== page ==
6 of 8 people found the following review helpful
Michael K. Smith
- Published on Amazon.com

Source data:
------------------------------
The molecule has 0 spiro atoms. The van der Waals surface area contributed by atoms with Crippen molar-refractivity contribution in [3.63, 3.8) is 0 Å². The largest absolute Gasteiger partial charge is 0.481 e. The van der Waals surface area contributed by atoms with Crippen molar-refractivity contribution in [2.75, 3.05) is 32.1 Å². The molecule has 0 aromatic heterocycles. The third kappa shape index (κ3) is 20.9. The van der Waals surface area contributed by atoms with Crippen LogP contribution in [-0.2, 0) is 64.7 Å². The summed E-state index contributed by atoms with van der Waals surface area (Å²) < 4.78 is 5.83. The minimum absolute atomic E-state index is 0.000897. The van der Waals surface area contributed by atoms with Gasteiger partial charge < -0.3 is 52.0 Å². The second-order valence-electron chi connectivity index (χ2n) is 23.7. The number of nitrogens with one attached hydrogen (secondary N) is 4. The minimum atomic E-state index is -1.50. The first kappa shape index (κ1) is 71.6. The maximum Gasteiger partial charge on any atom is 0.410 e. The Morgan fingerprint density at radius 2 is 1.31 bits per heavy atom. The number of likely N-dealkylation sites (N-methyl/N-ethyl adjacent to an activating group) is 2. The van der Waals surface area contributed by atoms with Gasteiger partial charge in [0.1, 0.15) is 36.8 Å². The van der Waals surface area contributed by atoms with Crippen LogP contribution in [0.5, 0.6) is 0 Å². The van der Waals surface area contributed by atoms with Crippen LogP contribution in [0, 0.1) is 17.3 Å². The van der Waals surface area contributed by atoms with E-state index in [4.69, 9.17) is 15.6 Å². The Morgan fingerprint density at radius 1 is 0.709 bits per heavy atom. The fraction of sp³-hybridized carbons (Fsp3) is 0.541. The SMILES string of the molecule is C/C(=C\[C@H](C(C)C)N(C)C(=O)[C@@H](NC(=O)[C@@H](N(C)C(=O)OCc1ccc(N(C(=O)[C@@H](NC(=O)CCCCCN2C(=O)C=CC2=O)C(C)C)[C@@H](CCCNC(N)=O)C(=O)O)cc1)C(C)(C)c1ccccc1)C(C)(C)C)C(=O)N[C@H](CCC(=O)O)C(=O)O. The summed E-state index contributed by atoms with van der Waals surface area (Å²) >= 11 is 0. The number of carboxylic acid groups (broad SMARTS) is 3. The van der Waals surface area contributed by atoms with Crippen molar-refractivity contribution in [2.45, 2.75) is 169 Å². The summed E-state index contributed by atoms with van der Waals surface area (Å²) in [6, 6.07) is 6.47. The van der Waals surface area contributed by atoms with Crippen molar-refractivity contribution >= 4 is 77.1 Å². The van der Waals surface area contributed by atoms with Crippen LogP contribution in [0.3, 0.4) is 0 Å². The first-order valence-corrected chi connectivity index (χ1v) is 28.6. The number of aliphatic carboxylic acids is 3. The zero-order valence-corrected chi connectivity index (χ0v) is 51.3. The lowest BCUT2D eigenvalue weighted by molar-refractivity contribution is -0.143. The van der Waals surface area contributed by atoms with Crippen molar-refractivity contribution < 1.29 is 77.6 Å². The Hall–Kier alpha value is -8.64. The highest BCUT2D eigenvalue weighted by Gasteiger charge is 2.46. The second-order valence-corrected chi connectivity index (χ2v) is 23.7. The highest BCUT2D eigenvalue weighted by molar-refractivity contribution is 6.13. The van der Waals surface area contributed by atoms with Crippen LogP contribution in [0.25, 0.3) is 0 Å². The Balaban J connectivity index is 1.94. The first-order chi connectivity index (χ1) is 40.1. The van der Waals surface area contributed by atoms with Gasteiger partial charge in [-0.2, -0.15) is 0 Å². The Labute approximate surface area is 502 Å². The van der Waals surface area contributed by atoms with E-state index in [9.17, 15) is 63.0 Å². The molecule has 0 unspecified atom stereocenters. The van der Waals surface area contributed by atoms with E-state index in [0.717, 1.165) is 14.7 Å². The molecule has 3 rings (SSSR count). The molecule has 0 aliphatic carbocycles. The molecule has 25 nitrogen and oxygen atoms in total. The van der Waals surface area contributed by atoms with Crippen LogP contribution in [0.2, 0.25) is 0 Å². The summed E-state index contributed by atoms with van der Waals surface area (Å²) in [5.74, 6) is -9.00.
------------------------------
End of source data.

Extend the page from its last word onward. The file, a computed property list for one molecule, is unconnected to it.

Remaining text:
In the late 1970s, there was a popular BBC comedy series, To the Manor Born, in which one of the principal characters, a self-made millionaire of Eastern European origins, has changed his surname to "DeVere" for business and social reasons. The writers of the series chose that name because it's instantly recognizable by most British subjects as one of the most ancient non-royal families in the nation's history. Aubrey de Vere was one of the very few provable companions of the Conqueror at Hastings, and accompanied him on his progression to London to take the crown. While the average aristocratic dynasty lasted only about three generations, the DeVeres supplied twenty earls of Oxford for more than 560 years, with representatives at Crécy, Poitiers, and Bosworth, at Runnymede, and on the Crusades. The 17th earl was a shining light at the court of the first Elizabeth, one of the acknowledged masters of English poetry. Aubrey, a tenant-in-chief under King William, set up his caput baroniae, his chief castle, in northeast Essex at a previously fortified location called Hedingham, where a hasty motte-and-bailey construction was succeeded by a more elaborate stone keep, which is still there. He held extensive estates from the bishop of Coutances in Normandy, which suggests a place of origin, and where there is a concentration family and place-names incorporating "ver." (There also was a legend regarding a connection to the counts of Vermandois, which would give them a descent from Charlemagne, but this has been disproved.) They also soon married into the De Coucy family, another locus of Norman magnates. Another center of the family's influence was Colne Priory in Essex, founded by Aubrey DeVere shortly before his death c.1112, where ten earls of Oxford were buried, and where nothing now remains, all the tombs having been removed to a chapel a few miles away. The first earl was this Aubrey's grandson, also named Aubrey, who received the title from the Empress Matilda in 1141. The last was yet another Aubrey, who died without surviving sons. Because of the length of time involved, however, and the paucity of records, it could not be proved that there were no male heirs at all to the title, which is there officially "dormant" and not extinct -- and, of course, there are still living descendants through female lines (including Princes William and Harry, via the Spencers). The author writes in a sparkling but occasionally disorganized style, incorporating numerous quotes and anecdotes from reliable sources (though they are not specifically footnoted), as well as making forays into the "Shakespeare question."